Surgical options are limited for children with cardiomyopathy; it is primarily used to alleviate more serious symptoms. At this point, surgery cannot repair the damaged heart or stop the progression of the disease. Some children with hypertrophic cardiomyopathy develop a severe thickening of the heart muscle, which blocks the blood flow out of the lower chambers of the heart (ventricle). For an older child, a septal myectomy may be recommended to reduce the thickness of the heart muscle. Children with dilated cardiomyopathy may need surgery to repair or replace a leaky mitral valve that is affecting their heart function.
There is no surgery for improving heart function in other forms of cardiomyopathy. A heart transplant may be considered for children with severe heart failure and who have not responded to medication.
Septal myectomy is a surgical procedure that may be recommended for patients with hypertrophic obstructive cardiomyopathy who have developed symptoms of heart failure. The surgery reduces obstruction by removing excessive heart muscle tissue that may be blocking the blood flow out of the heart.
While septal myectomy is effective in controlling severe symptoms, it does not stop the disease from progressing nor does it correct abnormal heart rhythms. Septal myectomy is considered open-heart surgery with a complication rate that is higher in small children compared to adults. It involves recovery time both in the hospital and at home.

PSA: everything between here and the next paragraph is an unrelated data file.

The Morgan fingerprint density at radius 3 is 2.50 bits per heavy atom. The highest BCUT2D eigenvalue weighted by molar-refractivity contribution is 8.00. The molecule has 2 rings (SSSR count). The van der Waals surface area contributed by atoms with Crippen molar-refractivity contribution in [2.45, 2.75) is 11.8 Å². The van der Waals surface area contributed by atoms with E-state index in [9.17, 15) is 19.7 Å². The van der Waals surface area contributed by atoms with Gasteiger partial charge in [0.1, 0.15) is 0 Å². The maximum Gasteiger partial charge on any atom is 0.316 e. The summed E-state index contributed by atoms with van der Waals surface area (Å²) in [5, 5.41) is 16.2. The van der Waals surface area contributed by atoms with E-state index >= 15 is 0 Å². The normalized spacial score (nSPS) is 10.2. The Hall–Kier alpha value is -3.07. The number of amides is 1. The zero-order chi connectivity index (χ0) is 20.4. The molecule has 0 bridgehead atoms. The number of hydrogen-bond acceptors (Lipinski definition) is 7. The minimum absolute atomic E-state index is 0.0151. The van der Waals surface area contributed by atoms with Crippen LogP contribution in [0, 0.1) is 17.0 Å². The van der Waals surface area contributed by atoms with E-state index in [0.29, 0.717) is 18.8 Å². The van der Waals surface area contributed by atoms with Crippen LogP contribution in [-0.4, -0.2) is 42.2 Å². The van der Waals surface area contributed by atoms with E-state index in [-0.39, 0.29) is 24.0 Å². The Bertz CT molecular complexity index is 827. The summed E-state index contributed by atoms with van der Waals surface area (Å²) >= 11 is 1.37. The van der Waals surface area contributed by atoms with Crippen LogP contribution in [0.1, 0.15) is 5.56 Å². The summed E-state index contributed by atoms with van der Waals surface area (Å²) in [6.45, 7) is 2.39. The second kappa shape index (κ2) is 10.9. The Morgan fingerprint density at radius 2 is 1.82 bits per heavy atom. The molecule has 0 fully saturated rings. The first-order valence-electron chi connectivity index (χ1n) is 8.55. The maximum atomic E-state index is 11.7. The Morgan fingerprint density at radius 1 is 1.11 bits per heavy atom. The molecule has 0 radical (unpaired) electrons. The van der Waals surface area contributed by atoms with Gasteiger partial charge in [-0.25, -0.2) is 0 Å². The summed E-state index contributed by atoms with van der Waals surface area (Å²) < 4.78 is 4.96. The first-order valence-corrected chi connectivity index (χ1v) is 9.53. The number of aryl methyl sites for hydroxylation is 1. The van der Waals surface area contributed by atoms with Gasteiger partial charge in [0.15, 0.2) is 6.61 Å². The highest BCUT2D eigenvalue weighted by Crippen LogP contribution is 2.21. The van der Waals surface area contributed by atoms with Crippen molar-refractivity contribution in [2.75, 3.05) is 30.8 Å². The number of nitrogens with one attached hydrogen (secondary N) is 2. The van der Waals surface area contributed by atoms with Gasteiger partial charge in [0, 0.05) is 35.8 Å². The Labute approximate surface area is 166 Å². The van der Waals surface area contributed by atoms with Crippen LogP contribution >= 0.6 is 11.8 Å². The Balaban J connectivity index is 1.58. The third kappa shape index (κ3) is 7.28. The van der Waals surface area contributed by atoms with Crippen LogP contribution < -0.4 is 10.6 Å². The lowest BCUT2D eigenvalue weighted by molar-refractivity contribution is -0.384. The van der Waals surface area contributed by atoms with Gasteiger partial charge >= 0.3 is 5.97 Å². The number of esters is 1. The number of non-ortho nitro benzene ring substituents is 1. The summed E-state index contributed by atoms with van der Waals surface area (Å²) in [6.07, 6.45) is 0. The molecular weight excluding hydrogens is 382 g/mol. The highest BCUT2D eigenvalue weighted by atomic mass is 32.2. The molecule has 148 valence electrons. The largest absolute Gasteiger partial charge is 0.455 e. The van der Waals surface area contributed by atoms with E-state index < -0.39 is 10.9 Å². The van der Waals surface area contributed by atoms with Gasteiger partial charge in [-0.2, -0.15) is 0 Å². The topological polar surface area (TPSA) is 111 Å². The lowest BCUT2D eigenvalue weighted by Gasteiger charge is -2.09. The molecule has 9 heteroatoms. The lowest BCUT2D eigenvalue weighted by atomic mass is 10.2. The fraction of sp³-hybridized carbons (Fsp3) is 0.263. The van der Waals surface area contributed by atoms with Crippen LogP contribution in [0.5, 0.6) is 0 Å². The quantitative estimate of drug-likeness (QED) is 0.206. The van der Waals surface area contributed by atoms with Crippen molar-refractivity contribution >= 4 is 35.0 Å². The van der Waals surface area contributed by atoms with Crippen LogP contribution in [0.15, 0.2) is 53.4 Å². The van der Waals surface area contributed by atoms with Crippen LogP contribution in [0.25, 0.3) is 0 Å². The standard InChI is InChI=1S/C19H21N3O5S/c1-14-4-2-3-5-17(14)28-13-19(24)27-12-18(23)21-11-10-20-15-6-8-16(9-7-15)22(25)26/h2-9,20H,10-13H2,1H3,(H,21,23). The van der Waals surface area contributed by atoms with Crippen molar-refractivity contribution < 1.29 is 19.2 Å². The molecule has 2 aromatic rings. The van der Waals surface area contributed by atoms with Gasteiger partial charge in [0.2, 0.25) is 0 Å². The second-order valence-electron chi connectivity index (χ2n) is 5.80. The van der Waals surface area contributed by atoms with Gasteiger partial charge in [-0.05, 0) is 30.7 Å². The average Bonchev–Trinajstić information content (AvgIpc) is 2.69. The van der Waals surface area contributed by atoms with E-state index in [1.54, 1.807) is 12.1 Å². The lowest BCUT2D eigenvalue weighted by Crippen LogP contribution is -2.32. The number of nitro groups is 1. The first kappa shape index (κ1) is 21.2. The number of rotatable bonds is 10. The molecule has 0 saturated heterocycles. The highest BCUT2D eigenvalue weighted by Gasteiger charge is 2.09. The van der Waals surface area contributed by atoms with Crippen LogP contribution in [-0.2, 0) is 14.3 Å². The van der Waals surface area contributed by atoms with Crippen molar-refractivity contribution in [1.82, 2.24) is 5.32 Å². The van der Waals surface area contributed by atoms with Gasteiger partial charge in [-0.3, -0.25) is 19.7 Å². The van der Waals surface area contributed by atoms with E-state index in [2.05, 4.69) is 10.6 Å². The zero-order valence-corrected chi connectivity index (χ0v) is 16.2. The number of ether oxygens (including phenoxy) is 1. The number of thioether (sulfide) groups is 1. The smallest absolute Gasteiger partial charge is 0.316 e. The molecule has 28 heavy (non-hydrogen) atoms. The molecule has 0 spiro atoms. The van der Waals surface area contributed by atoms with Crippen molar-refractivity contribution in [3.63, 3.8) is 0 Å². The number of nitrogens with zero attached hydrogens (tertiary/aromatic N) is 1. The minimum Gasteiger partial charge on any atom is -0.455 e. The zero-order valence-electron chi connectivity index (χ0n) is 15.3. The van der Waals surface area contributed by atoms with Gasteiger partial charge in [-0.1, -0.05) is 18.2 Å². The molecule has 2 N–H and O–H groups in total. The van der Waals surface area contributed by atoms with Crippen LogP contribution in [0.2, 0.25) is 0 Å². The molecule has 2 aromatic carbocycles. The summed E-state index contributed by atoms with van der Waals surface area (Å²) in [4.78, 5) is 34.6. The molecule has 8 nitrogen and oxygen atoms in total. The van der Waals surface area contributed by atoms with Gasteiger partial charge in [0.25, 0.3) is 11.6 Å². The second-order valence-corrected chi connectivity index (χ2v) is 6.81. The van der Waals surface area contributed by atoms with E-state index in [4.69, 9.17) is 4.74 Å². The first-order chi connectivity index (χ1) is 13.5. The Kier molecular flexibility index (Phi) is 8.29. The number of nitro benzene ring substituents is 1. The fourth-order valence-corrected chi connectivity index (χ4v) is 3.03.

Alcohol septal ablation is an alternative procedure to surgery commonly recommended for adults with hypertrophic obstructive cardiomyopathy. Although, it is a less invasive procedure, it generally is not recommended for young children because of their smaller heart size and narrower blood vessels.
Mitral Valve Repair or Replacement
In some patients with dilated or hypertrophic cardiomyopathy, the function of the mitral valve, which connects the left upper heart chamber (atrium) to the left lower heart chamber (ventricle), can be affected by the heart’s enlargement. Leakage may occur between the heart chambers (mitral regurgitation), causing the heart to pump less efficiently. Mitral valve repair or replacement through open heart surgery can improve the function of the heart muscle and lessen the symptoms of heart failure.